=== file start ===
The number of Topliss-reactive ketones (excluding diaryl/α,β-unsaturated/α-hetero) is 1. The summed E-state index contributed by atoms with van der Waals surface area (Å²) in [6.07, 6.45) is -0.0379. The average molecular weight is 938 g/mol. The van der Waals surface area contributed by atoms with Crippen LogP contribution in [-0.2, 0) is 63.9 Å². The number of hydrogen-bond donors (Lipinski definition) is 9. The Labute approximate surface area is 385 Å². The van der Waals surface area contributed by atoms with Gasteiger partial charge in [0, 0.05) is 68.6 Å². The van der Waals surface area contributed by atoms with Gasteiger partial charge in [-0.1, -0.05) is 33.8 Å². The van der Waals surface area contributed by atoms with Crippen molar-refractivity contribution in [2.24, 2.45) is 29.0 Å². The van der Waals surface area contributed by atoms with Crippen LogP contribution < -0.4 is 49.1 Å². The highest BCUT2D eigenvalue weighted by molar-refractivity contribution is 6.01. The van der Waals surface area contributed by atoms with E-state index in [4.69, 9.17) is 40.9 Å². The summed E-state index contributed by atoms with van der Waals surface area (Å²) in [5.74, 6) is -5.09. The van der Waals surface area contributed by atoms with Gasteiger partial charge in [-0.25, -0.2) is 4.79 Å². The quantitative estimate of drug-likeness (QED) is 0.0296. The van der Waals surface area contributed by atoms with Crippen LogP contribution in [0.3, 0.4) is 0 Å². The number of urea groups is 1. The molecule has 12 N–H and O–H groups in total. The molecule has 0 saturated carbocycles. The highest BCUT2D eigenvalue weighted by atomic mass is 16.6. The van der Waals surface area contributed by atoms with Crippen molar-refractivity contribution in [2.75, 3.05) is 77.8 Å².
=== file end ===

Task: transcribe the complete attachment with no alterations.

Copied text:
The number of Topliss-reactive ketones (excluding diaryl/α,β-unsaturated/α-hetero) is 1. The summed E-state index contributed by atoms with van der Waals surface area (Å²) in [6.07, 6.45) is -0.0379. The average molecular weight is 938 g/mol. The van der Waals surface area contributed by atoms with Crippen LogP contribution in [-0.2, 0) is 63.9 Å². The number of hydrogen-bond donors (Lipinski definition) is 9. The Labute approximate surface area is 385 Å². The van der Waals surface area contributed by atoms with Gasteiger partial charge in [0, 0.05) is 68.6 Å². The van der Waals surface area contributed by atoms with Gasteiger partial charge in [-0.1, -0.05) is 33.8 Å². The van der Waals surface area contributed by atoms with Crippen molar-refractivity contribution in [2.24, 2.45) is 29.0 Å². The van der Waals surface area contributed by atoms with Crippen LogP contribution < -0.4 is 49.1 Å². The highest BCUT2D eigenvalue weighted by molar-refractivity contribution is 6.01. The van der Waals surface area contributed by atoms with E-state index in [4.69, 9.17) is 40.9 Å². The summed E-state index contributed by atoms with van der Waals surface area (Å²) in [5.74, 6) is -5.09. The van der Waals surface area contributed by atoms with Gasteiger partial charge in [-0.25, -0.2) is 4.79 Å². The quantitative estimate of drug-likeness (QED) is 0.0296. The van der Waals surface area contributed by atoms with Crippen LogP contribution in [0.3, 0.4) is 0 Å². The number of urea groups is 1. The molecule has 12 N–H and O–H groups in total. The molecule has 0 saturated carbocycles. The highest BCUT2D eigenvalue weighted by atomic mass is 16.6. The van der Waals surface area contributed by atoms with Crippen molar-refractivity contribution in [2.75, 3.05) is 77.8 Å².